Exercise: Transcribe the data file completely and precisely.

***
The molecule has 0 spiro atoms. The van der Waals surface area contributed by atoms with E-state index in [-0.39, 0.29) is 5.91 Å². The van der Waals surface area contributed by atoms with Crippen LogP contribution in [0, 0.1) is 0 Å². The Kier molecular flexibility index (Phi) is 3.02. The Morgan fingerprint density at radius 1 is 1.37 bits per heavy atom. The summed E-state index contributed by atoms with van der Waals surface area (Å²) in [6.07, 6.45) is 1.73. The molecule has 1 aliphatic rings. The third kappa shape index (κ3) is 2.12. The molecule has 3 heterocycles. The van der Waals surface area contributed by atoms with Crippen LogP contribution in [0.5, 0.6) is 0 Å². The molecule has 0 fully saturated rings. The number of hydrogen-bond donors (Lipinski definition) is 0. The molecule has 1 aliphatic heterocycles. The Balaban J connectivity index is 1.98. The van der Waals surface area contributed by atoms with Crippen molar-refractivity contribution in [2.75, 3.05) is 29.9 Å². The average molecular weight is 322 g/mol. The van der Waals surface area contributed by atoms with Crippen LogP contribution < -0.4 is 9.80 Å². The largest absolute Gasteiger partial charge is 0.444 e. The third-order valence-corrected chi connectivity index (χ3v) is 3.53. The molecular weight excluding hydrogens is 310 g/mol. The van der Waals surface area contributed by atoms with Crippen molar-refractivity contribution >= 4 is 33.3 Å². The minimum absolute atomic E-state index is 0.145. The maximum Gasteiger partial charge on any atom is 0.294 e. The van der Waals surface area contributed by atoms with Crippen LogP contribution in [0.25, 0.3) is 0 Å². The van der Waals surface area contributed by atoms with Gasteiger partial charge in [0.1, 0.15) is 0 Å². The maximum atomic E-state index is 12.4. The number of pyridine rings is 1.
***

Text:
The molecule has 0 spiro atoms. The van der Waals surface area contributed by atoms with E-state index in [-0.39, 0.29) is 5.91 Å². The van der Waals surface area contributed by atoms with Crippen LogP contribution in [0, 0.1) is 0 Å². The Kier molecular flexibility index (Phi) is 3.02. The Morgan fingerprint density at radius 1 is 1.37 bits per heavy atom. The summed E-state index contributed by atoms with van der Waals surface area (Å²) in [6.07, 6.45) is 1.73. The molecule has 1 aliphatic rings. The third kappa shape index (κ3) is 2.12. The molecule has 3 heterocycles. The van der Waals surface area contributed by atoms with Crippen LogP contribution in [0.5, 0.6) is 0 Å². The molecule has 0 fully saturated rings. The number of hydrogen-bond donors (Lipinski definition) is 0. The molecule has 1 aliphatic heterocycles. The Balaban J connectivity index is 1.98. The van der Waals surface area contributed by atoms with Crippen molar-refractivity contribution in [2.75, 3.05) is 29.9 Å². The average molecular weight is 322 g/mol. The van der Waals surface area contributed by atoms with Crippen LogP contribution < -0.4 is 9.80 Å². The largest absolute Gasteiger partial charge is 0.444 e. The third-order valence-corrected chi connectivity index (χ3v) is 3.53. The molecular weight excluding hydrogens is 310 g/mol. The van der Waals surface area contributed by atoms with Crippen molar-refractivity contribution >= 4 is 33.3 Å². The minimum absolute atomic E-state index is 0.145. The maximum Gasteiger partial charge on any atom is 0.294 e. The van der Waals surface area contributed by atoms with Crippen LogP contribution in [0.25, 0.3) is 0 Å². The van der Waals surface area contributed by atoms with Gasteiger partial charge in [0.1, 0.15) is 0 Å². The maximum atomic E-state index is 12.4. The number of pyridine rings is 1.